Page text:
Mercury Shower
   The Mercury Shower demonstration is sealed to the base plate of the pump with wax, and the system exhausted. Mercury is poured into the cup, and atmospheric pressure drives it through the pores of the oak plug (with the grain running lengthwise). The mercury comes out of the lower end of the plug in a shower of fine droplets that are charged by friction during the passage through the wood. The demonstration is done in a darkened room, and the shower emits the characteristic blue-white color of a modern mercury discharge tube as the droplets discharge on their way down to the collecting cup. This apparatus is at Middlebury College, and is illustrated in the 1860 catalogue of Edward. S. Ritchie of Boston at $1.00.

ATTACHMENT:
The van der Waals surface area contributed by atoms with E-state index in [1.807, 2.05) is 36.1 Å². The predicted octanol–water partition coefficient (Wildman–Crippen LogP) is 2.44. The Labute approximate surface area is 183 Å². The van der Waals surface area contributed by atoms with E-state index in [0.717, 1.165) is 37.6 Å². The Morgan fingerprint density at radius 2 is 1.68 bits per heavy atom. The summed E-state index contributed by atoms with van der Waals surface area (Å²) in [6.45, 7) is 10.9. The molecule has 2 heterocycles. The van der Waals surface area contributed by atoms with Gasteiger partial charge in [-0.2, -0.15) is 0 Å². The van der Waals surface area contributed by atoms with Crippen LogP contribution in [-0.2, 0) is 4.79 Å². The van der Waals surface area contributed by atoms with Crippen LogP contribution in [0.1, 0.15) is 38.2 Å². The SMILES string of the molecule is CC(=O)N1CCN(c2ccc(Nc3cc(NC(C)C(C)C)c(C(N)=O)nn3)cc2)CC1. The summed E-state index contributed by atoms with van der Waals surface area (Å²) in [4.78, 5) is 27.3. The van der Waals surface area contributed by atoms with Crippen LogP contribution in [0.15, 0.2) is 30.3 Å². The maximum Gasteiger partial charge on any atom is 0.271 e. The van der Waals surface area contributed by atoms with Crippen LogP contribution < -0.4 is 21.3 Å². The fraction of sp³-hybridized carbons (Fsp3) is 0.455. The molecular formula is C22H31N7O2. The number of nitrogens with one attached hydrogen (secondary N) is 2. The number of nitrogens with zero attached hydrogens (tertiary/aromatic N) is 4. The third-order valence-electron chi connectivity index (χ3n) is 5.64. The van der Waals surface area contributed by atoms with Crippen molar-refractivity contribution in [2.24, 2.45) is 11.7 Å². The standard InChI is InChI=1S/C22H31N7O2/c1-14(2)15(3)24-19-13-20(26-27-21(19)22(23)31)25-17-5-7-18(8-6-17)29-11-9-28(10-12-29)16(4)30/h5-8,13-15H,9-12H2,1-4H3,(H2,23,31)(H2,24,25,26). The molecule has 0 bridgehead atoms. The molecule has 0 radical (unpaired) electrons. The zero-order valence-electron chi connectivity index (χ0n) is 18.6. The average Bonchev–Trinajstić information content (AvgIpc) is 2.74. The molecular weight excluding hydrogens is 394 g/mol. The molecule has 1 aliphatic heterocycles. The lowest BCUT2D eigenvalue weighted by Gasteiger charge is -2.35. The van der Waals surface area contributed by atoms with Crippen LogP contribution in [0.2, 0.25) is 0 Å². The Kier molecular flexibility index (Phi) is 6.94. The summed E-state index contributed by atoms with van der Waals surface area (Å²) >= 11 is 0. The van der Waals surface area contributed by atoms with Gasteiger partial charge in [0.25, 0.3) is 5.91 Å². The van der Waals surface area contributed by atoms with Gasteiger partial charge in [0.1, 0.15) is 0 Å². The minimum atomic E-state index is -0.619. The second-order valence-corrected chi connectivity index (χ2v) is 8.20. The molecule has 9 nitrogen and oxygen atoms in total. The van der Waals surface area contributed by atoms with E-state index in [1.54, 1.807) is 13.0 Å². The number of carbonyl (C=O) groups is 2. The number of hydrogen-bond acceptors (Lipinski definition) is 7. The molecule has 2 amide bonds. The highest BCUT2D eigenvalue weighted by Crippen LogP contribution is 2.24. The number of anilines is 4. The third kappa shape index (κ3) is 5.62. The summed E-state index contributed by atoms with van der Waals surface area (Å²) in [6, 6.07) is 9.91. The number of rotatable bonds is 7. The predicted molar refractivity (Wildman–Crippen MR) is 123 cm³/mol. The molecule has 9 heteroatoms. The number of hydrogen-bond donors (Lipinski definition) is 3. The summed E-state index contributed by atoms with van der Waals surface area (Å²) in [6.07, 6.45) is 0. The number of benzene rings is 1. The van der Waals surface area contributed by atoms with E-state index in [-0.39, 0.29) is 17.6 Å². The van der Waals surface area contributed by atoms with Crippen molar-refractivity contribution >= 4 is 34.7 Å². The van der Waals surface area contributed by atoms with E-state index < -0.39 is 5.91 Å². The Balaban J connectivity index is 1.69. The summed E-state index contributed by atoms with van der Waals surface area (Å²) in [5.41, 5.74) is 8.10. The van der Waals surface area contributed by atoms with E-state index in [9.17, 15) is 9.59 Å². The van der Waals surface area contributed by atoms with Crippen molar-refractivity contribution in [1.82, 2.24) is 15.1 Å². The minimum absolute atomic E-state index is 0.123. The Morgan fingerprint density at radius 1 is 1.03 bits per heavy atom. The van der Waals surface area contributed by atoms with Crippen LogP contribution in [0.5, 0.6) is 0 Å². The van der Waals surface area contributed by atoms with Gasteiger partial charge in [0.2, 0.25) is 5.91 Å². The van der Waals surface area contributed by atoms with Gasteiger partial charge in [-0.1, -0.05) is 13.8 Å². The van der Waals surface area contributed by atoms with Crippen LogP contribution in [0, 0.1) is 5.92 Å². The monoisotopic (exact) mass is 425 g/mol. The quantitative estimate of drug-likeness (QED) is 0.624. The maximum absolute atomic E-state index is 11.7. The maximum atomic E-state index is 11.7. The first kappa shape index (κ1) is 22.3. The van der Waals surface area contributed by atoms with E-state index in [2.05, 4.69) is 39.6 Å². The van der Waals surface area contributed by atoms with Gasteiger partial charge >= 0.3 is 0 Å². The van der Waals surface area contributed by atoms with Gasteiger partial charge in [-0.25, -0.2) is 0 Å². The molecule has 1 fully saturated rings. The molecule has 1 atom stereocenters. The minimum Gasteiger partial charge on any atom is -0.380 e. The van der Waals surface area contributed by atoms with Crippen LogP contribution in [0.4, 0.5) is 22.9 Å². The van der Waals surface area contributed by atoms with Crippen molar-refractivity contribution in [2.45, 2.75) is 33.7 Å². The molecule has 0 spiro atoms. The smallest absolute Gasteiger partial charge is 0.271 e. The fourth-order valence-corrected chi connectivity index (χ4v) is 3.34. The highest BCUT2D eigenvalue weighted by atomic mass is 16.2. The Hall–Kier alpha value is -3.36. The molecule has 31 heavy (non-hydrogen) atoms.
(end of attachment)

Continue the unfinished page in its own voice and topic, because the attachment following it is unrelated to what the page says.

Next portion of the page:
This demonstration is a direct descendent of Otto von Guericke's observation in the sixteen fifties that a pressure difference of one atmosphere would drive water through the walls of a wooden barrel. Precautions have to be taken to keep mercury out of the pump mechanism, which is made of brass and therefore amalgamates easily. We are very unlikely to do this demonstration today because of the well-documented toxicity of mercury and mercury vapor. Scientists of the nineteenth century (and earlier) handled mercury in this and other experiments with no apparent realization of its dangers. Electrical apparatus routinely used exposed mercury contacts to secure freedom of motion, along with low contact resistance. Mercury poisoning was regarded as an acceptable, if unfortunate, industrial hazard. Remember that the Hatter in "Alice in Wonderland" was not mad; he suffered from "hatter's shakes", a tremor caused by the mercury compounds which he used in his trade.

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